The two main venues at Galway Atlantaquaria and Leisureland in Salthill will host various scientific demonstrations on the day, while the promenade between the two will be lined with amateur astronomers and their telescopes.
One of the highlights is sure to be the chance to see the remote submarine used by scientists to explore hydrothermal vents in the north Atlantic this summer.
The full programme of events is abailable at www.sea2sky.ie.

Hundreds of experts will be showcasing their work in marine science, weather and astronomy in Galway next Friday 23 September, the Galway Advertiser reports.

The special family-oriented Sea2Sky event - organised by NUI Galway in tandem with the Marine Institute and Galway Atlantaquaria - aims to educate the public about the wonders around us, from Ireland's marine wildlife and habitats to the stars and solar system.

The two main venues at Galway Atlantaquaria and Leisureland in Salthill will host various scientific demonstrations on the day, while the promenade between the two will be lined with amateur astronomers and their telescopes.

One of the highlights is sure to be the chance to see the remote submarine used by scientists to explore hydrothermal vents in the north Atlantic this summer.

The full programme of events is abailable at www.sea2sky.ie.

Published in Marine Science
The wonders of Ireland's marine life came to the LifeTime Lab in Cork on Monday with the launch of a fortnight of school visits in tandem with the Explorers marine education programme for primary schools.
The programme aims to empower primary teachers to include marine themes in their classes via specially devised lesson plans and support services adapted to the curriculum, including in-service cources on seashore ecology, marine history, arts and crafts, and mathematics.
“The Explorers Programme focuses on Ireland’s two greatest natural resources – our vast undersea territory and our young people,” said Dr Peter Heffernan, CEO of programme partner the Marine Institute. “If Ireland is to develop a thriving marine sector in tomorrow’s world, then it will be the young people of today who will make it happen.”
The programme - which has already been rolled out to some 40 primary schools in the west of Ireland from Mayo to Clare, and in six schools in and around the capital - is a collaborative effort between the Marine Institute, Forfas Discover Primary Science, the Galway Atlantaquaria and Galway, Mayo and Clare Education Centres in the west, and the Bray Sea Life Centre and Blackrock Education Centre in the Dublin area.
Manager of LifeTime Lab Mervyn Horgan said his team was "delighted to be involved" in the pilot series of workshops.
"We are always looking for new and innovative ways of engaging in science education and raising the awareness of marine science in Cork classrooms can only bring long term benefits,” he added.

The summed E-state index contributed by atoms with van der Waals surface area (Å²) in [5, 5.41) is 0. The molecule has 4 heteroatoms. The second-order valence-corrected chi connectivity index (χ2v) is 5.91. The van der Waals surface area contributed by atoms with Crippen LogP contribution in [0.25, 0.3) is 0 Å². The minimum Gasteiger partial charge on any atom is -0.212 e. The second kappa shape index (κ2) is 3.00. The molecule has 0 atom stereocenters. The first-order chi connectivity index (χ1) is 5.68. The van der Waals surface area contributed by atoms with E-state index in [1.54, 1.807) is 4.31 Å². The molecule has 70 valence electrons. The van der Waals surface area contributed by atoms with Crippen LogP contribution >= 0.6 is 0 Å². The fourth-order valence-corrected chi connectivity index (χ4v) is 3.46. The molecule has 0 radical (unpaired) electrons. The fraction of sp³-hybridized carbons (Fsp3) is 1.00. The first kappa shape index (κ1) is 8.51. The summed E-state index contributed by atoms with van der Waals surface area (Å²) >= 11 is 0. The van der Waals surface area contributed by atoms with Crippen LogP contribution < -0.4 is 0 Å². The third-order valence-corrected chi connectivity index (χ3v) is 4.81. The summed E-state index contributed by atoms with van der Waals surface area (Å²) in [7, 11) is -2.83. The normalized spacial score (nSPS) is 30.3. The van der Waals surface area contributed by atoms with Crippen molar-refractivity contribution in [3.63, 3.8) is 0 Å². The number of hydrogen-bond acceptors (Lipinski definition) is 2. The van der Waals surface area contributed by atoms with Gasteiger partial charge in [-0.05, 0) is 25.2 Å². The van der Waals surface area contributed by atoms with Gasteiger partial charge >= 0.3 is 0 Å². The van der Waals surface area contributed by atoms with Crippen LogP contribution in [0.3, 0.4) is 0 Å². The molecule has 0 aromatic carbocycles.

For more details visit the Explorers website at www.explorers.ie.

The wonders of Ireland's marine life came to the LifeTime Lab in Cork on Monday with the launch of a fortnight of school visits in tandem with the Explorers marine education programme for primary schools.

The programme aims to empower primary teachers to include marine themes in their classes via specially devised lesson plans and support services adapted to the curriculum, including in-service cources on seashore ecology, marine history, arts and crafts, and mathematics.

“The Explorers Programme focuses on Ireland’s two greatest natural resources – our vast undersea territory and our young people,” said Dr Peter Heffernan, CEO of programme partner the Marine Institute. “If Ireland is to develop a thriving marine sector in tomorrow’s world, then it will be the young people of today who will make it happen.” 

The programme - which has already been rolled out to some 40 primary schools in the west of Ireland from Mayo to Clare, and in six schools in and around the capital - is a collaborative effort between the Marine Institute, Forfas Discover Primary Science, the Galway Atlantaquaria and Galway, Mayo and Clare Education Centres in the west, and the Bray Sea Life Centre and Blackrock Education Centre in the Dublin area.

Manager of LifeTime Lab Mervyn Horgan said his team was "delighted to be involved" in the pilot series of workshops.

"We are always looking for new and innovative ways of engaging in science education and raising the awareness of marine science in Cork classrooms can only bring long term benefits,” he added.

For more details visit the Explorers website at www.explorers.ie.

Published in Marine Science
Page 1 of 2

Featured Sailing School

INSS sidebutton

Featured Clubs

dbsc mainbutton
Howth Yacht Club
Kinsale Yacht Club
National Yacht Club
Royal Cork Yacht Club
Royal Irish Yacht club
Royal Saint George Yacht Club

Featured Brokers

leinster sidebutton

Featured Webcams

Featured Associations

ISA sidebutton
ICRA
isora sidebutton

Featured Marinas

dlmarina sidebutton

Featured Sailmakers

northsails sidebutton
uksails sidebutton
quantum sidebutton
watson sidebutton

Featured Chandleries

CHMarine Afloat logo
https://afloat.ie/resources/marine-industry-news/viking-marine

Featured Blogs

W M Nixon - Sailing on Saturday
podcast sidebutton
BSB sidebutton
wavelengths sidebutton
 

Please show your support for Afloat by donating